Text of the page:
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Nathan Garcia admitted, “It was a little bit difficult to have to call off the search and rescue efforts.” Unsurprisingly, Utsey was left scratching his head. “I thought it was strange,” he told As It Happens. “Like, I figured if they were standing there and he wasn’t, then something must have happened. It was so surreal.”

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But beyond the feelings of bafflement, Utsey was dealing with a little bit of guilt as well. The dad told KRQE, “So, I’m laying there, like, this guy is still in the mountains. So, at nine o’clock Sunday morning, I get in and put my hiking boots back on and hike back. And he was exactly where I left him.”

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We can sense your relief from here! According to Utsey, the hiker struggled to recall if he’d overheard the fire crew – it’s possible that he’d passed out. So what happened next? Well, after ringing the authorities for a second time the veteran didn’t leave the path, instead staying there for about four hours.

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And the emergency services did finally reach the pair. Then, some 24 hours later, the Santa Fe Fire Department’s Facebook page posted a statement about the incident. It read, “Station 1 A shift crew did a nine-hour trail rescue to save a man that was lost in the Santa Fe forest for 14 days.”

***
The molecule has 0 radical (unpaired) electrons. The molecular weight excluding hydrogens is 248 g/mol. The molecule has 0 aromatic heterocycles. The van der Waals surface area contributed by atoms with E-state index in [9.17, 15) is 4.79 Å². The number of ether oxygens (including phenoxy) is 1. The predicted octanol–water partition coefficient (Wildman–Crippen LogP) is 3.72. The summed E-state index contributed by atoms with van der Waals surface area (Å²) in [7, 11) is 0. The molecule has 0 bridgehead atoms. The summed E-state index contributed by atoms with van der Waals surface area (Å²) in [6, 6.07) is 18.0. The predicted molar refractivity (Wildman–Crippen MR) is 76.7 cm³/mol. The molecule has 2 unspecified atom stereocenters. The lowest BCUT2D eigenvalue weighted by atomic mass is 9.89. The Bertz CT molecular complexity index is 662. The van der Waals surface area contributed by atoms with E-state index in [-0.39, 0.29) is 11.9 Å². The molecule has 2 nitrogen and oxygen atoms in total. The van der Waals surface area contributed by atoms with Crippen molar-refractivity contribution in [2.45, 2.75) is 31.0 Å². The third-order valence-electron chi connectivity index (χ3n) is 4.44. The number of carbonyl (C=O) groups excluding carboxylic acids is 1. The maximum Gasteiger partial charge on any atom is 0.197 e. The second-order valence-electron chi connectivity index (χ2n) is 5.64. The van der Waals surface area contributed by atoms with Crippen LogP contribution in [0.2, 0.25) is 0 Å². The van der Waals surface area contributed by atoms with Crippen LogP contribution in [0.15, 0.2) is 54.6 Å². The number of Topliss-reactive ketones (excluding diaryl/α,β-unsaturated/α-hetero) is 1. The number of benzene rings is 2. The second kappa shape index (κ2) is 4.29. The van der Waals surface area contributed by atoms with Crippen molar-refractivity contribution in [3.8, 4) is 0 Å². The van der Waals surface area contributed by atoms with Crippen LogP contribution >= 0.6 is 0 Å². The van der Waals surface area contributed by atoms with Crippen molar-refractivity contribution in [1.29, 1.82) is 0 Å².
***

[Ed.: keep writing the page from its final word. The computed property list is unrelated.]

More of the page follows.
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“[The crew] built a fire to bring up the man’s body temperature which was dangerously low, fed him and gave him water,” the message continued. “The man suffered from chronic back pain and again injured his back while hiking, and could not stand or walk. His gear was stolen, at which point he got lost and disoriented.”

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After that, the Facebook message hailed Utsey’s efforts in saving the hiker. Well deserved, we say! And once the post was published, it quickly gained traction on social media. The fire department’s words earned hundreds of likes and numerous shares. They also generated plenty of positive comments as well.

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As for Garcia, he made a striking statement about the hiker’s survival to KRQE. “Never had we found somebody who had been out for that long,” the fire department captain noted. “It’s hard to say. The human body can do some amazing things sometimes, but I don’t think he had very much left in him.”

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“[The hiker] seemed kind of at the end when we did actually encounter him,” Garcia added. “He would wiggle his way to the stream. He would drink water from the stream and then wiggle his way away from the stream at nightfall, because of the colder temperatures that the stream brought. He had the will to survive for sure.”

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So what happened to the hiker? Well, following the ordeal, he was left to recuperate at a nearby medical facility. Utsey still hadn’t caught his name by that point, but at least the hiker was finally safe. Thank goodness Utsey’s daughter ran down the trail in the manner that she did. It ultimately saved a life!